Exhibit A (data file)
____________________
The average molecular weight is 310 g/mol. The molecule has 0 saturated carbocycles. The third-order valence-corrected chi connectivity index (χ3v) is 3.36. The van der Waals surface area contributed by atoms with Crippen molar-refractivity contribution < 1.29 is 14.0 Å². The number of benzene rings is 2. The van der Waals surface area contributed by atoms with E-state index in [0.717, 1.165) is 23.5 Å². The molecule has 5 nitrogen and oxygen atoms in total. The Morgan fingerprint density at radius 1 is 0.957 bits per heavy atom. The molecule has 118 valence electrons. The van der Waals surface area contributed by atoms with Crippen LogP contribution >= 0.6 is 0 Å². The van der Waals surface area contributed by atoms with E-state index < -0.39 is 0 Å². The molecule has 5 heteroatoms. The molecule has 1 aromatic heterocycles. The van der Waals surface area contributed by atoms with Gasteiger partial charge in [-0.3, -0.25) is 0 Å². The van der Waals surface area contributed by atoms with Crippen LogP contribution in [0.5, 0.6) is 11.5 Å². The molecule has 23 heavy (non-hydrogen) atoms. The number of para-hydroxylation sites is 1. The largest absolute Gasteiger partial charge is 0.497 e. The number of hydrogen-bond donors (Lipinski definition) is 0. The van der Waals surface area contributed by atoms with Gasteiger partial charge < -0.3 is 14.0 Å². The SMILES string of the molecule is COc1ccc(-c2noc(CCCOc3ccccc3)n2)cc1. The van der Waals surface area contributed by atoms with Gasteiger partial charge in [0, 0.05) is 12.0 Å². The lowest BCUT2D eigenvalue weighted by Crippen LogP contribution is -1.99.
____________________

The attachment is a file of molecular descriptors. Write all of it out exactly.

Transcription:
The average molecular weight is 310 g/mol. The molecule has 0 saturated carbocycles. The third-order valence-corrected chi connectivity index (χ3v) is 3.36. The van der Waals surface area contributed by atoms with Crippen molar-refractivity contribution < 1.29 is 14.0 Å². The number of benzene rings is 2. The van der Waals surface area contributed by atoms with E-state index in [0.717, 1.165) is 23.5 Å². The molecule has 5 nitrogen and oxygen atoms in total. The Morgan fingerprint density at radius 1 is 0.957 bits per heavy atom. The molecule has 118 valence electrons. The van der Waals surface area contributed by atoms with Crippen LogP contribution >= 0.6 is 0 Å². The van der Waals surface area contributed by atoms with E-state index < -0.39 is 0 Å². The molecule has 5 heteroatoms. The molecule has 1 aromatic heterocycles. The van der Waals surface area contributed by atoms with Gasteiger partial charge in [-0.3, -0.25) is 0 Å². The van der Waals surface area contributed by atoms with Crippen LogP contribution in [0.5, 0.6) is 11.5 Å². The molecule has 23 heavy (non-hydrogen) atoms. The number of para-hydroxylation sites is 1. The largest absolute Gasteiger partial charge is 0.497 e. The number of hydrogen-bond donors (Lipinski definition) is 0. The van der Waals surface area contributed by atoms with Gasteiger partial charge < -0.3 is 14.0 Å². The SMILES string of the molecule is COc1ccc(-c2noc(CCCOc3ccccc3)n2)cc1. The van der Waals surface area contributed by atoms with Gasteiger partial charge in [0, 0.05) is 12.0 Å². The lowest BCUT2D eigenvalue weighted by Crippen LogP contribution is -1.99.